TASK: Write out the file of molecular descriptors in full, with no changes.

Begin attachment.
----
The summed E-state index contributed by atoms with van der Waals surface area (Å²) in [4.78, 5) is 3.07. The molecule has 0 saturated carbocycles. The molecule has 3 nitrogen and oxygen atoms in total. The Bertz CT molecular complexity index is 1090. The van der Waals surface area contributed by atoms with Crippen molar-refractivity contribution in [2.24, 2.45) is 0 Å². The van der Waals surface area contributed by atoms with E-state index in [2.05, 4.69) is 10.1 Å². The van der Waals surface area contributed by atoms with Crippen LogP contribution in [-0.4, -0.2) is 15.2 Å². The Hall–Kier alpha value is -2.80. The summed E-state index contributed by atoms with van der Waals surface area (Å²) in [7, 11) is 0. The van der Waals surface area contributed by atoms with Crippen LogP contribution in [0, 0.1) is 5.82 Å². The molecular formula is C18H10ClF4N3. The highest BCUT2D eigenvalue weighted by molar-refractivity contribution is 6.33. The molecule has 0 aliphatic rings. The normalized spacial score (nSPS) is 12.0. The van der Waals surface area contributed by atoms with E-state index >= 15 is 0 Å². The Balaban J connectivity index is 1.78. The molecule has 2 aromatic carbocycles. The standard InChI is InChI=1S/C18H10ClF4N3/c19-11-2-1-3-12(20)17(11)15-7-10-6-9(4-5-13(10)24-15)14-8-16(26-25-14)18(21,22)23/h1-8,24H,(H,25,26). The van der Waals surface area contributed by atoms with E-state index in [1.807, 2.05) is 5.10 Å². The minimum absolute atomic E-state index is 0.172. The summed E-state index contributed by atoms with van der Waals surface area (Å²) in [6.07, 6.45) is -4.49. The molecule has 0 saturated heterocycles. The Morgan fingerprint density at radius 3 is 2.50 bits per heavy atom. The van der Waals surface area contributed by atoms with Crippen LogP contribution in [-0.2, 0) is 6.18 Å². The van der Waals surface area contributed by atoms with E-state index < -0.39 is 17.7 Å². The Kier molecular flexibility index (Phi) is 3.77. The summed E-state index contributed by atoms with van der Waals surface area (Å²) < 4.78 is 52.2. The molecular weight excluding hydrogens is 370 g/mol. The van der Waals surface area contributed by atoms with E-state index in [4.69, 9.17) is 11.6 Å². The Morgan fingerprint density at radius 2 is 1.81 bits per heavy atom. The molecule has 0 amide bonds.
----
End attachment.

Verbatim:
The summed E-state index contributed by atoms with van der Waals surface area (Å²) in [4.78, 5) is 3.07. The molecule has 0 saturated carbocycles. The molecule has 3 nitrogen and oxygen atoms in total. The Bertz CT molecular complexity index is 1090. The van der Waals surface area contributed by atoms with Crippen molar-refractivity contribution in [2.24, 2.45) is 0 Å². The van der Waals surface area contributed by atoms with E-state index in [2.05, 4.69) is 10.1 Å². The van der Waals surface area contributed by atoms with Crippen LogP contribution in [-0.4, -0.2) is 15.2 Å². The Hall–Kier alpha value is -2.80. The summed E-state index contributed by atoms with van der Waals surface area (Å²) in [7, 11) is 0. The van der Waals surface area contributed by atoms with Crippen LogP contribution in [0, 0.1) is 5.82 Å². The molecular formula is C18H10ClF4N3. The highest BCUT2D eigenvalue weighted by molar-refractivity contribution is 6.33. The molecule has 0 aliphatic rings. The normalized spacial score (nSPS) is 12.0. The van der Waals surface area contributed by atoms with E-state index >= 15 is 0 Å². The Balaban J connectivity index is 1.78. The molecule has 2 aromatic carbocycles. The standard InChI is InChI=1S/C18H10ClF4N3/c19-11-2-1-3-12(20)17(11)15-7-10-6-9(4-5-13(10)24-15)14-8-16(26-25-14)18(21,22)23/h1-8,24H,(H,25,26). The van der Waals surface area contributed by atoms with E-state index in [1.807, 2.05) is 5.10 Å². The minimum absolute atomic E-state index is 0.172. The summed E-state index contributed by atoms with van der Waals surface area (Å²) in [6.07, 6.45) is -4.49. The molecule has 0 saturated heterocycles. The Morgan fingerprint density at radius 3 is 2.50 bits per heavy atom. The van der Waals surface area contributed by atoms with Crippen LogP contribution in [-0.2, 0) is 6.18 Å². The van der Waals surface area contributed by atoms with E-state index < -0.39 is 17.7 Å². The Kier molecular flexibility index (Phi) is 3.77. The summed E-state index contributed by atoms with van der Waals surface area (Å²) < 4.78 is 52.2. The molecular weight excluding hydrogens is 370 g/mol. The van der Waals surface area contributed by atoms with E-state index in [4.69, 9.17) is 11.6 Å². The Morgan fingerprint density at radius 2 is 1.81 bits per heavy atom. The molecule has 0 amide bonds.